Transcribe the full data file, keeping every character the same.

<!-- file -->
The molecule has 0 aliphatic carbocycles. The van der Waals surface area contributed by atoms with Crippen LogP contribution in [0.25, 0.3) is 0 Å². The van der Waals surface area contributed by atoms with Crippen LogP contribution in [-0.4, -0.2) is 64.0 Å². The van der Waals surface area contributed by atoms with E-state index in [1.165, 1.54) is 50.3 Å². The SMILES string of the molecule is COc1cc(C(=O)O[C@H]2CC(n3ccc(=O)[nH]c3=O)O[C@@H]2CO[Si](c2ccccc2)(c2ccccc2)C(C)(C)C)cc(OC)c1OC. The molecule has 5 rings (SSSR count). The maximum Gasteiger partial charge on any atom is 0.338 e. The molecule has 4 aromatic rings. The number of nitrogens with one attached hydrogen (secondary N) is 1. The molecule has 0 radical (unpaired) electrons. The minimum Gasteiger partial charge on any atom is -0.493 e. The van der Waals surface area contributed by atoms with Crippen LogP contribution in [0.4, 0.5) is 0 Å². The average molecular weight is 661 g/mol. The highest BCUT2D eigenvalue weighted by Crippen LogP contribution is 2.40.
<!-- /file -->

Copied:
The molecule has 0 aliphatic carbocycles. The van der Waals surface area contributed by atoms with Crippen LogP contribution in [0.25, 0.3) is 0 Å². The van der Waals surface area contributed by atoms with Crippen LogP contribution in [-0.4, -0.2) is 64.0 Å². The van der Waals surface area contributed by atoms with E-state index in [1.165, 1.54) is 50.3 Å². The SMILES string of the molecule is COc1cc(C(=O)O[C@H]2CC(n3ccc(=O)[nH]c3=O)O[C@@H]2CO[Si](c2ccccc2)(c2ccccc2)C(C)(C)C)cc(OC)c1OC. The molecule has 5 rings (SSSR count). The maximum Gasteiger partial charge on any atom is 0.338 e. The molecule has 4 aromatic rings. The number of nitrogens with one attached hydrogen (secondary N) is 1. The molecule has 0 radical (unpaired) electrons. The minimum Gasteiger partial charge on any atom is -0.493 e. The van der Waals surface area contributed by atoms with Crippen LogP contribution in [0.4, 0.5) is 0 Å². The average molecular weight is 661 g/mol. The highest BCUT2D eigenvalue weighted by Crippen LogP contribution is 2.40.